In The Politics of Autism, I analyze the discredited notion that vaccines cause autism. This bogus idea can hurt people by allowing diseases to spread.
The seemingly disparate groups that attend these protests are part of a shifting coalition of conspiracist and far-right groups. One of the primary organisers of Saturday’s protest is a UK-based anti-5G movement known as Stand Up X (or by the unbeatable acronym “SUX”). According to Hope Not Hate, the group has previously backed smaller protests by a US-linked, QAnon-friendly outfit in Manchester and other UK cities. They say the groups are part of a growing number of conspiracy outfits “willing to sideline differences in belief” in order to collaborate. And previous investigations by journalists in the US have found far-right organisations behind Facebook groups arranging lockdown protests.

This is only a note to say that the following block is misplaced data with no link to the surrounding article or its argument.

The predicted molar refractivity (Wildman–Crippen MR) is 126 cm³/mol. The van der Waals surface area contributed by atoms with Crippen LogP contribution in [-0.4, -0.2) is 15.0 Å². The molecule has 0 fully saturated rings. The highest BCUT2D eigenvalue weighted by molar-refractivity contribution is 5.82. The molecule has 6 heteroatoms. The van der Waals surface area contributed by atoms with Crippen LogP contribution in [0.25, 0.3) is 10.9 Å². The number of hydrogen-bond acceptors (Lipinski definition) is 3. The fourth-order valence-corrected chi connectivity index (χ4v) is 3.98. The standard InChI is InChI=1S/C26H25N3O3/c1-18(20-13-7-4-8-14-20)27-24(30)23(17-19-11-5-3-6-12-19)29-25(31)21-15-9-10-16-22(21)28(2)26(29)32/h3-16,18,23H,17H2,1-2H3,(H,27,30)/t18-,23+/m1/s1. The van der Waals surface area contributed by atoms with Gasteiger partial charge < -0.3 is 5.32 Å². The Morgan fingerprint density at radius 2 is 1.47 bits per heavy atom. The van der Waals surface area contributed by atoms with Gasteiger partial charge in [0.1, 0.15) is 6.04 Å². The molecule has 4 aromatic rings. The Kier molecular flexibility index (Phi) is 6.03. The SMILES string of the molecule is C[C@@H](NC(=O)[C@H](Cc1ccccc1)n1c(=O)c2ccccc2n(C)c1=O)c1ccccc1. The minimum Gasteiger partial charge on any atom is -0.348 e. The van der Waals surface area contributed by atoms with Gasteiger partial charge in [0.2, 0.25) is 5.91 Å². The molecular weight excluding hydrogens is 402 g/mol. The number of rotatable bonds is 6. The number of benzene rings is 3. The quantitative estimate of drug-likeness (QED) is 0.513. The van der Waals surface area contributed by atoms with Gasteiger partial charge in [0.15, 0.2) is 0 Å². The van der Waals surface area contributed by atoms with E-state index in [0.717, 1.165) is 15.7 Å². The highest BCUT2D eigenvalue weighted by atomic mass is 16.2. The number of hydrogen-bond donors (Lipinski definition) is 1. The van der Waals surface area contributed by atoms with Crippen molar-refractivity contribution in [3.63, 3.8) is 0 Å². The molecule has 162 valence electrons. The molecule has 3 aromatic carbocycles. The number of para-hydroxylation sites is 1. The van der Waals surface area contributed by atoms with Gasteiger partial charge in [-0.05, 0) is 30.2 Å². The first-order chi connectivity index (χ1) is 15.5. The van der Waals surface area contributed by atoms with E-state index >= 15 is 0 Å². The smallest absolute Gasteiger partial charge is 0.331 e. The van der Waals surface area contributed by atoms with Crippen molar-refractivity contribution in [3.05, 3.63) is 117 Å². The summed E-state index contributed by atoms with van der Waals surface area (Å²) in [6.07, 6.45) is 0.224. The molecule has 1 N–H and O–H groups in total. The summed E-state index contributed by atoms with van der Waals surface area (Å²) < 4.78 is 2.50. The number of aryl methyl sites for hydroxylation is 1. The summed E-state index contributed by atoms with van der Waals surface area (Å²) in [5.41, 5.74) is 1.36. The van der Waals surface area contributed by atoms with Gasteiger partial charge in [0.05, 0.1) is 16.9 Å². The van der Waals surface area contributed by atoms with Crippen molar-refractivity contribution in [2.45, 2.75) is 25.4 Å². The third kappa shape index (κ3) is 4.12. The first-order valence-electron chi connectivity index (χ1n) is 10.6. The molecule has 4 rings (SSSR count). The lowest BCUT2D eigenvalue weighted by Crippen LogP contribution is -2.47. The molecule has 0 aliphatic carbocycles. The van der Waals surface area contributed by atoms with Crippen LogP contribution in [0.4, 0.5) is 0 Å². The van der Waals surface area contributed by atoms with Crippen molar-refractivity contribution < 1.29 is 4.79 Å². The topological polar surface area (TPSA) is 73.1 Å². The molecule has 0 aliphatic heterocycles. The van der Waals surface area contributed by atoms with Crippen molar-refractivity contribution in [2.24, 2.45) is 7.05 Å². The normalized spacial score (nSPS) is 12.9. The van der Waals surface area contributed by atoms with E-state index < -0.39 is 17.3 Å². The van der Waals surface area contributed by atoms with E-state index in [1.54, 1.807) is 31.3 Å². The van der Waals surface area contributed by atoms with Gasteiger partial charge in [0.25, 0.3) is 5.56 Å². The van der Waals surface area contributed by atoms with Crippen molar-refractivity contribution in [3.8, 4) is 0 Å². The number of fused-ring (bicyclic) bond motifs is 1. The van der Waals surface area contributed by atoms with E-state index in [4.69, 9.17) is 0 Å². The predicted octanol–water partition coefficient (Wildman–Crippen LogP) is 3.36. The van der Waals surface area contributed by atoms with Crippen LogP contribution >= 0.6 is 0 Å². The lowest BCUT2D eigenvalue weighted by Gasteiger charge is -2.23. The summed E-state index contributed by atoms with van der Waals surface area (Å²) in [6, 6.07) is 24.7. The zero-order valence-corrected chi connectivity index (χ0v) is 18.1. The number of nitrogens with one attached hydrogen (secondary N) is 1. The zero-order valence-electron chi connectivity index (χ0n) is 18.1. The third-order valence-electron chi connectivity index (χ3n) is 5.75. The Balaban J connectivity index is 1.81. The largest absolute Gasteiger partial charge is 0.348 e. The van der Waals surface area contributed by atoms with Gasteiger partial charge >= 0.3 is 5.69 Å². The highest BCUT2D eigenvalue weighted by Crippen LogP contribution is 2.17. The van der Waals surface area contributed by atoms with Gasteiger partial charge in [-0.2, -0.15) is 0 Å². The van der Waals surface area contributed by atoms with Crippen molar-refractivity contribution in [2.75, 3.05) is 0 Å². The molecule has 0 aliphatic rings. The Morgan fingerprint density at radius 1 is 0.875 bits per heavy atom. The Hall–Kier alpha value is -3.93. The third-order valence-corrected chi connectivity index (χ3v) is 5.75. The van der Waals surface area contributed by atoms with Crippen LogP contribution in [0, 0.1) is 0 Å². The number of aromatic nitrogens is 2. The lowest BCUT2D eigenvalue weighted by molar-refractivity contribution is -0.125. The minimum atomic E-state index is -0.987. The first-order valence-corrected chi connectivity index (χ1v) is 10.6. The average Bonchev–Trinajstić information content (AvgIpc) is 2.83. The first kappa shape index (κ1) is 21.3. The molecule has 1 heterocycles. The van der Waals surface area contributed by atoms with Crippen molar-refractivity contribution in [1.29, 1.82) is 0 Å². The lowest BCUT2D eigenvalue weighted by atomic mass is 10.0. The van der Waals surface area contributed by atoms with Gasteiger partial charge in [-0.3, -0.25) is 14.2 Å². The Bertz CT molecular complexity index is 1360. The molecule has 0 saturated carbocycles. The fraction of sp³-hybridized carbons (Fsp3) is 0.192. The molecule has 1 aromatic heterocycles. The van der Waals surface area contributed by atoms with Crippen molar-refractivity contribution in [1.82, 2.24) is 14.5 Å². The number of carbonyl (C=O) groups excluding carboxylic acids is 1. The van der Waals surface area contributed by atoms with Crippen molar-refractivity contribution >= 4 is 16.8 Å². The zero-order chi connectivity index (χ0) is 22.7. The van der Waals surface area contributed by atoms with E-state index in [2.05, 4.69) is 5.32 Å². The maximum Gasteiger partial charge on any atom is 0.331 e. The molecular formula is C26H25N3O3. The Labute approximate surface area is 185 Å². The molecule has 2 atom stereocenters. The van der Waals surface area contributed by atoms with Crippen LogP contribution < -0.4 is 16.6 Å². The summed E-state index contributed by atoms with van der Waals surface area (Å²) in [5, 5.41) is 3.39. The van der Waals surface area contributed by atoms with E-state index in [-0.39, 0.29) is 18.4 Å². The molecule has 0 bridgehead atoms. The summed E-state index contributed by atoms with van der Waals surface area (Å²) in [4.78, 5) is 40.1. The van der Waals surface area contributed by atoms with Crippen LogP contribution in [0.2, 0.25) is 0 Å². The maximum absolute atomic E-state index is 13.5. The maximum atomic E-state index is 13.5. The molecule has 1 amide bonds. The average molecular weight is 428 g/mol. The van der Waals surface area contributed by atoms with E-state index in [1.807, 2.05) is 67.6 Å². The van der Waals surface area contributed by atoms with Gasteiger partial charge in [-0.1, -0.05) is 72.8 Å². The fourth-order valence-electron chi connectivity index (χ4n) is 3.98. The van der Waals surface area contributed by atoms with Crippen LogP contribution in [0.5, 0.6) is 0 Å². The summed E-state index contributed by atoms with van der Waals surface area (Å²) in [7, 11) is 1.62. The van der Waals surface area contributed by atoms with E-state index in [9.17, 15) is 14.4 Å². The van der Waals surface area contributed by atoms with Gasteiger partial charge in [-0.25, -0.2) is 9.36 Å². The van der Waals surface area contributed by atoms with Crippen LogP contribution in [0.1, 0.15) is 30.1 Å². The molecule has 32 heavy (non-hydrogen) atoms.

All of this is part of a recent blending of multiple strands of conspiratorial thinking and far-right politics. Conspiracies have always had points of overlap, but over the past few years the anti-vax movement has become more pointedly right wing, while mainstream far-right and right-populist parties have become more conspiratorial.
The Italian Five Star Movement and Northern League have recently questioned vaccine effectiveness, as has France’s Front National. In Hungary, Viktor Orbán regularly suggests the Jewish financier George Soros is about to swamp the country with migrants. And Trump this week claimed his opponent Joe Biden was “controlled” by “people that you’ve never heard of. People that are in the dark shadows.”